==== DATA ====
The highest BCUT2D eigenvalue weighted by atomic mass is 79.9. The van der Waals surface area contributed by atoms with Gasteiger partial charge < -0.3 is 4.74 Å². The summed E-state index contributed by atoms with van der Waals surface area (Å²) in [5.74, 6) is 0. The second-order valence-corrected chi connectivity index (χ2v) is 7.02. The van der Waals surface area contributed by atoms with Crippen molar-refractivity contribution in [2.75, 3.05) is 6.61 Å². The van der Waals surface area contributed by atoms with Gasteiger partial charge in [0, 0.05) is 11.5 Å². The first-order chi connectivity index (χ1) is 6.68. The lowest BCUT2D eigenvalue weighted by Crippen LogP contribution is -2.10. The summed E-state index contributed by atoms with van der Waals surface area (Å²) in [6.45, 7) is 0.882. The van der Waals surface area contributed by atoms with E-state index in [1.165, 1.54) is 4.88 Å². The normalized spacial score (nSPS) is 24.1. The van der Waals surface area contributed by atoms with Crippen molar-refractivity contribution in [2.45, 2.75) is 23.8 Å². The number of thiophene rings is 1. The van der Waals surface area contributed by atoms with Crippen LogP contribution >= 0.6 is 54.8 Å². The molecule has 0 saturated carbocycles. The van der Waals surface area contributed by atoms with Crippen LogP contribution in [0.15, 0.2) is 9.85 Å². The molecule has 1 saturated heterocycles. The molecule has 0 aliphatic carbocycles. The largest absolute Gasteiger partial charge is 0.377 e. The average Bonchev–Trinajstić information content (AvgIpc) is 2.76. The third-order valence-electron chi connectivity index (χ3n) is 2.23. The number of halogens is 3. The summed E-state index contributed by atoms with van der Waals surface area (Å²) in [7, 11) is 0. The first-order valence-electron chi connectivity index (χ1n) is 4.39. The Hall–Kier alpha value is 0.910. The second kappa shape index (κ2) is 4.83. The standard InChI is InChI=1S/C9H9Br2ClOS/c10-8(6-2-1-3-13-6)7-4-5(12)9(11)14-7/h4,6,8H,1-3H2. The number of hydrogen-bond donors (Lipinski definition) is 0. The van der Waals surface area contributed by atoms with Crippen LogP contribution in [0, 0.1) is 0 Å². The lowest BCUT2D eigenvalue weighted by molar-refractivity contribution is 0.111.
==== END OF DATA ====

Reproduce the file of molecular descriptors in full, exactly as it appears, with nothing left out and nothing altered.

The highest BCUT2D eigenvalue weighted by atomic mass is 79.9. The van der Waals surface area contributed by atoms with Gasteiger partial charge < -0.3 is 4.74 Å². The summed E-state index contributed by atoms with van der Waals surface area (Å²) in [5.74, 6) is 0. The second-order valence-corrected chi connectivity index (χ2v) is 7.02. The van der Waals surface area contributed by atoms with Crippen molar-refractivity contribution in [2.75, 3.05) is 6.61 Å². The van der Waals surface area contributed by atoms with Gasteiger partial charge in [0, 0.05) is 11.5 Å². The first-order chi connectivity index (χ1) is 6.68. The lowest BCUT2D eigenvalue weighted by Crippen LogP contribution is -2.10. The summed E-state index contributed by atoms with van der Waals surface area (Å²) in [6.45, 7) is 0.882. The van der Waals surface area contributed by atoms with E-state index in [1.165, 1.54) is 4.88 Å². The normalized spacial score (nSPS) is 24.1. The van der Waals surface area contributed by atoms with Crippen molar-refractivity contribution in [2.45, 2.75) is 23.8 Å². The number of thiophene rings is 1. The van der Waals surface area contributed by atoms with Crippen LogP contribution >= 0.6 is 54.8 Å². The molecule has 0 saturated carbocycles. The van der Waals surface area contributed by atoms with Crippen LogP contribution in [0.15, 0.2) is 9.85 Å². The molecule has 1 saturated heterocycles. The molecule has 0 aliphatic carbocycles. The largest absolute Gasteiger partial charge is 0.377 e. The average Bonchev–Trinajstić information content (AvgIpc) is 2.76. The third-order valence-electron chi connectivity index (χ3n) is 2.23. The number of halogens is 3. The summed E-state index contributed by atoms with van der Waals surface area (Å²) in [7, 11) is 0. The first-order valence-electron chi connectivity index (χ1n) is 4.39. The Hall–Kier alpha value is 0.910. The second kappa shape index (κ2) is 4.83. The standard InChI is InChI=1S/C9H9Br2ClOS/c10-8(6-2-1-3-13-6)7-4-5(12)9(11)14-7/h4,6,8H,1-3H2. The number of hydrogen-bond donors (Lipinski definition) is 0. The van der Waals surface area contributed by atoms with Crippen LogP contribution in [0, 0.1) is 0 Å². The lowest BCUT2D eigenvalue weighted by molar-refractivity contribution is 0.111.